If your representation make mistakes, you eat it, that’s what it’s like having responsibilities and employees (and like it or not, they are basically commission employees, in a sense, they work for you). If they really made a mistake and it’s that serious, you FIRE them, you don’t moan about it on the internet. Otherwise you discuss it with them professionally and try and ensure better communication in the future.

      If, as is usually the case, the blame is a little bit evenly spread, if you are honest…which it usually is in these situations, especially where the artist REALLY wants to do the gig and maybe, just maybe, “ignores” some loose ends in terms of business…then getting all huffy about it helps nobody, because it’s at least possible you are in part to blame yourself, if only for *taking your eye off the ball* in terms of business. Did you have the dates in writing? If not, you *didn’t have them at all*. If you didn’t ask, because you were too busy getting excited – that is at least partly your fault.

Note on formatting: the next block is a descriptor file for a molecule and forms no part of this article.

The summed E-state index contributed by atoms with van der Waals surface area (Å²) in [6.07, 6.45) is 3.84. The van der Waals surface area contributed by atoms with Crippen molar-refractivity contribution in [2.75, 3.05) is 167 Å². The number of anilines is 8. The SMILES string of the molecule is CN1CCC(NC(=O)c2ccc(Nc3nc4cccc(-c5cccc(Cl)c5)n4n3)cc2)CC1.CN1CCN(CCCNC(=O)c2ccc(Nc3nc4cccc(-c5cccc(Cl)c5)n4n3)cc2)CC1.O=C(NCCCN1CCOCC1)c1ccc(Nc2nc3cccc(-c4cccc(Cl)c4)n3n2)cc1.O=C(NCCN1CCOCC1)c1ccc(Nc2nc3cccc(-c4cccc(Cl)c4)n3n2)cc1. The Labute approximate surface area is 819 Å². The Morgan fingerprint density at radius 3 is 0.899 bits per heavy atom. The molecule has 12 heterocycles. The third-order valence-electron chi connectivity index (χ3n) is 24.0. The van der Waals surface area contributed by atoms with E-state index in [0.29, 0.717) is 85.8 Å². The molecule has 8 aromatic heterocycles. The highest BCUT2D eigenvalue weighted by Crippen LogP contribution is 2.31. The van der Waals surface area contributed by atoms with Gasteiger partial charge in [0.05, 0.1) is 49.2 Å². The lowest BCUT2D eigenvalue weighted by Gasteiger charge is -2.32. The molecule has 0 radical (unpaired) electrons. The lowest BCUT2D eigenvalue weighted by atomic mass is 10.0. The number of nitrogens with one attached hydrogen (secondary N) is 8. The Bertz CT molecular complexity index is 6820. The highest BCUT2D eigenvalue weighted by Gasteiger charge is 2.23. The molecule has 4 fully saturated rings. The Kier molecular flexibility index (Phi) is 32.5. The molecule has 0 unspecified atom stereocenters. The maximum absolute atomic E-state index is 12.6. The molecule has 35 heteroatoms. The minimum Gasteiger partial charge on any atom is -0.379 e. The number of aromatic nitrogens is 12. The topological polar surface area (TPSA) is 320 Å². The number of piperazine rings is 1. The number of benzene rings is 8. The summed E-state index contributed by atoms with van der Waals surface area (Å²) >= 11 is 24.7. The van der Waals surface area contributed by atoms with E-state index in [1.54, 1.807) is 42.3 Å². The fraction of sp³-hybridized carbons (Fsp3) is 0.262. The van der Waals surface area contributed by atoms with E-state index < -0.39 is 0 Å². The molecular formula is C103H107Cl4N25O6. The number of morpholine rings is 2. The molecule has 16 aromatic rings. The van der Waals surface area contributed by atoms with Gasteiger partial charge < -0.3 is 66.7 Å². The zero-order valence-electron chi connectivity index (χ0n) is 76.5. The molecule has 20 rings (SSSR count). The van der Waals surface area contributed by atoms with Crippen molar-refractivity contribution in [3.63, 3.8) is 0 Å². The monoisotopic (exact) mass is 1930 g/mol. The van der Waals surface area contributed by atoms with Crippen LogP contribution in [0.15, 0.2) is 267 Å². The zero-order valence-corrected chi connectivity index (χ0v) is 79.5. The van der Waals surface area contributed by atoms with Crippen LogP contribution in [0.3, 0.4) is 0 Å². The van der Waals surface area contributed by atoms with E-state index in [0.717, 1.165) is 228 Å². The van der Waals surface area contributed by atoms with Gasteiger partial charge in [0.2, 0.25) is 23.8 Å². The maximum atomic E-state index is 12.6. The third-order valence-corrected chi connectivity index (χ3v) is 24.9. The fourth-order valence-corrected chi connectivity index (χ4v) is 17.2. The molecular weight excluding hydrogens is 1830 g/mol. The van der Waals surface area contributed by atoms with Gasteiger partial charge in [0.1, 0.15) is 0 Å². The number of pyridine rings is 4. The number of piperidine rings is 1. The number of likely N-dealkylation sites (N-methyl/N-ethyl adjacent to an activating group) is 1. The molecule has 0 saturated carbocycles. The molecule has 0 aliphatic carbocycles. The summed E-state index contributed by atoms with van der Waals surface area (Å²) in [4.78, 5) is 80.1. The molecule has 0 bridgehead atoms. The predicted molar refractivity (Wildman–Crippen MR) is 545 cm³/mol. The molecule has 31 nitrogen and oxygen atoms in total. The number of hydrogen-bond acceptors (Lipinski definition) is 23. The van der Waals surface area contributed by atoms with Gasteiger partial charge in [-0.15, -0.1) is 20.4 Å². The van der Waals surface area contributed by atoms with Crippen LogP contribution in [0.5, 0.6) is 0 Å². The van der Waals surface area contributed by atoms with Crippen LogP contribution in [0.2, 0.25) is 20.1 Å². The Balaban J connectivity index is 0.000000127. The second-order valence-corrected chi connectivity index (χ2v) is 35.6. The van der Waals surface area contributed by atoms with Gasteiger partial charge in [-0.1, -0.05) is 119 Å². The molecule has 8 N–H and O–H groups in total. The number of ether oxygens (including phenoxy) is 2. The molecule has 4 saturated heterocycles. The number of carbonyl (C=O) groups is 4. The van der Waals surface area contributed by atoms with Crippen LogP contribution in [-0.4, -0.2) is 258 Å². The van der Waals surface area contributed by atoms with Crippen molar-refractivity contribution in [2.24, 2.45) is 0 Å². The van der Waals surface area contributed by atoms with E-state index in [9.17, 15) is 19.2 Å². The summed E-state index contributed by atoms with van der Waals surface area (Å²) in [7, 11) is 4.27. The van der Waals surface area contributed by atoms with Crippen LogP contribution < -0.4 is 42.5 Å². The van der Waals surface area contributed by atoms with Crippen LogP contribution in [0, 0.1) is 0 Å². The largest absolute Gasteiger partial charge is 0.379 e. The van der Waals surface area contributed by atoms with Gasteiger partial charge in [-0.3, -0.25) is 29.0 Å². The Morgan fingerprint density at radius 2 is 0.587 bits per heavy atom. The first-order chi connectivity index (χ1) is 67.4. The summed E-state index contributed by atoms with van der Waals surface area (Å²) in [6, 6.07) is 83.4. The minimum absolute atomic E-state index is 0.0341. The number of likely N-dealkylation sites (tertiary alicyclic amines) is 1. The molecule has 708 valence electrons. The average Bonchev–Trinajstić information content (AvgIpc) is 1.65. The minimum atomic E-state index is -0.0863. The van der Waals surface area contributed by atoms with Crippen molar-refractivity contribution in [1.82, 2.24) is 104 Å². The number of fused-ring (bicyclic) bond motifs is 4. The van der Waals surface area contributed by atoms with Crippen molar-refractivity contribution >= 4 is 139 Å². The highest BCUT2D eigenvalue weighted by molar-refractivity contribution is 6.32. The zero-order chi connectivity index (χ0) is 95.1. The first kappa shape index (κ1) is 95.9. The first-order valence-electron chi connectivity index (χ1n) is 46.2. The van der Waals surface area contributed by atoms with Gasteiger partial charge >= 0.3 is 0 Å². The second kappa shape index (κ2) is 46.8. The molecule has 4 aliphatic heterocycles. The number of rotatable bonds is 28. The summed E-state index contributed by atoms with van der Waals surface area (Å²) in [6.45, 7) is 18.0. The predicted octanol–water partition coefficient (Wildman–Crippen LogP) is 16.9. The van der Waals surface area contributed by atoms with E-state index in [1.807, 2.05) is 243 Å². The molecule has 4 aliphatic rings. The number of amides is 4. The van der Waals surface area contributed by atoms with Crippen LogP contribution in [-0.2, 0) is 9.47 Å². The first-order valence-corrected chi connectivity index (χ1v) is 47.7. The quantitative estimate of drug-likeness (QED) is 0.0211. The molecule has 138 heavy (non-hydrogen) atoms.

If your management really was incompetent, that’s still YOUR fault for having let that situation arise in your career. If you are honest with yourself then you’ll know that this is true…but many artists aren’t, which is why there are so many failed artists out there in the world. I know of no successful top flight musician who isn’t hands on with this stuff.